The problem is stated bluntly in this report from the American Association of Community Colleges, entitled, “Reclaiming the American Dream: Community Colleges and the Nation’s Future.” The report contains an overly-dramatic framing, with dire assertions such as this opening in the Executive Summary: “The American Dream is imperiled. Upward mobility, the contract between one generation of Americans and the rest, is under siege.” But the basis for the report is undeniable. A section on “Student Success” notes that only 46 percent of community college students pursuing a degree or certificate earn one, transfer to a four-year college, or are still enrolled after six years. Worse, “Nearly half of all community college students entering in the fall term drop out before the second fall term begins.”
There is more. About 60 percent of community college students need remedial course work. Only a fraction (25-39%) of students manages to transfer to a four-year institution. For students who do succeed, too many of them opt for dead-end fields: “Reports suggest an overabundance of both adult and younger students planning to enroll in low-demand fields, and a corresponding shortage of students planning to enroll in high-demand fields paying a family-supporting wage.” Indeed, the authors observe, “Estimates indicate employment opportunities for just 3% of students planning on enrolling in fields such as personal services, employment-related services, regulation and protection, crafts, and the creative and performing arts.”
The report develops several recommended “institutional responses” to improve these abysmal results, including focusing on student success as well as student access, making faculty members think less individualistically and more collectively, and making the curriculum less fragmentary and more cumulative. But while these changes are all intramural, the best driver of improvement is, in fact, off-campus, as three examples of community-college success demonstrate a few pages later. There, we read about community colleges as “entrepreneurs,” each one partnering with local businesses to link education directly to employment. City Colleges of Chicago works directly with Rush University Medical Center and Midway airport to provide a pipeline of graduates tailored to their needs. Jefferson Community and Technical College in Kentucky has teamed up with UPS, the latter helping cover tuition and textbook costs while the former provides coursework designed to meet UPS’s job openings. And Walla Walla Community College has altered its curriculum to match the region’s tremendous growth in wine-making, the College now operating a commercial winery run by the students themselves.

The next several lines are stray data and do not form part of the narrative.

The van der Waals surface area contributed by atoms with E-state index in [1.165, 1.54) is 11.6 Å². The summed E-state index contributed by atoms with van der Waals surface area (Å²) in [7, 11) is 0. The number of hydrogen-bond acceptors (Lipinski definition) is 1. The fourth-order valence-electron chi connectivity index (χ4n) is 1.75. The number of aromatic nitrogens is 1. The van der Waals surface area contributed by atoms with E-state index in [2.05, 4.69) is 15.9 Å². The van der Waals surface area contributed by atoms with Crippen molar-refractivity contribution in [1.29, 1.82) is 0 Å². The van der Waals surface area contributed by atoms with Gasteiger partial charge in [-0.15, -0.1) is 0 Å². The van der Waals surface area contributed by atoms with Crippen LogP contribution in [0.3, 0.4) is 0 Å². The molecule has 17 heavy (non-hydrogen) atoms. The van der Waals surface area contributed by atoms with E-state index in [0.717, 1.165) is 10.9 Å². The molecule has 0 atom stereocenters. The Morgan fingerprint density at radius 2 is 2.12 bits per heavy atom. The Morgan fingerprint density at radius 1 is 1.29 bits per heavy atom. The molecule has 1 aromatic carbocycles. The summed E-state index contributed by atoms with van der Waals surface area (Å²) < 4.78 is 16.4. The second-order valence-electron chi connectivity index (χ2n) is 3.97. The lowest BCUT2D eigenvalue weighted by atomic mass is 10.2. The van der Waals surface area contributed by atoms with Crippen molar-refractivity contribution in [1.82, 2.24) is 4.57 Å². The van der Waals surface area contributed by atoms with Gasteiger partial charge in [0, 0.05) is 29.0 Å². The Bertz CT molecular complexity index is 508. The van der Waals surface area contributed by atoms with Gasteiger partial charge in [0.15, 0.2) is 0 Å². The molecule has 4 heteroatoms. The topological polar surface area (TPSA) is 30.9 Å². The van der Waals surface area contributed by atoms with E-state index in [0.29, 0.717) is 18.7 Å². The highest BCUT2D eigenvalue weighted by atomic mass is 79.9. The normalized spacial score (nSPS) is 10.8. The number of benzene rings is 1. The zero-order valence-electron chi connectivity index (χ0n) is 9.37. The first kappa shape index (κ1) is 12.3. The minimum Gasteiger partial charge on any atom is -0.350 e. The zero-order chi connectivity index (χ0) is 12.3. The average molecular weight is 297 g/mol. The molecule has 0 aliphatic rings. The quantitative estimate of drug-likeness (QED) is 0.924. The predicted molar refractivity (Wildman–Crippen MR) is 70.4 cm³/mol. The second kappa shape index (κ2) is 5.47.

A story just this week in the Wall Street Journal amplifies the approach. It details the manufacturing boom in South Carolina, especially in the Greenville/Spartanburg corridor. Michelin has moved in as well as BMW, General Electric, and “scores of suppliers, chemical companies, and fabricators.” The low-tax and right-to-work climate are a big part of the growth, but so is post-secondary schooling.
From the article:
“Observe the close coordination between these companies and the local colleges that, for years, have supplied the engineers and machinists who run the factories.”
And: “Academics have for years been writing about the unique vitality of manufacturing hubs or ‘clusters’–the co-location and interconnection of related industries and schools.”
And: “The area’s manufacturers have built a symbiosis between factory and school. Walking through GE’s gas-turbine plant some months back, I asked the factory manager how she coped with the nation’s shortage of engineers. ‘We don’t have a shortage,’ she said. She gets plenty from Clemson University, Greenville Technical College and other regional schools.”
And: “Charles Wilson, who teaches at Greenville Tech, says GE is priming the pump with a new apprentice program. Students will study at the school and work at GE, and the company will pick up the tab. GE also sends some of its new hires to the college for a crash course in hands-on manufacturing, he adds.”
Note that Greenville Tech and two other schools mentioned in the article, Tri-County Technical College and Spartanburg Community College, are two-year schools. They have managed to adapt their curriculum to the needs of local employers, and those employers have responded with support. It’s a symbiotic relationship, and it requires that people on campus accept the advice of managers and human resources personnel in business. That’s the answer to low student performance: bring the workplace into the curriculum, let the students know a job awaits them after graduation, and accept the fact that for the majority of community college students, workplace readiness is the cardinal principle of learning.
One thought on “The Community Colleges:
High Promise, High Drop-Out Rates”
Avoid any online-only school or any for-profit school. They are not well accepted in the job market or for transfer to legit universities. There have been widespread reports of students hiring impostors to take online classes for them. That means any online program is questionable. As a former job recruiter, I can say that we would never hire anyone with a for-profit or online school on their resume. I’d avoid schools like Kaplan, U. of Phoenix, Ashford, Capella , Brown-Mackie, Everest, DeVry, APUS, ICS, AIU, Penn- Foster, Walden, South, Argosy, Full Sail, etc.The beet option would be either a public local community college, or if it’s an upper level class, then a public university.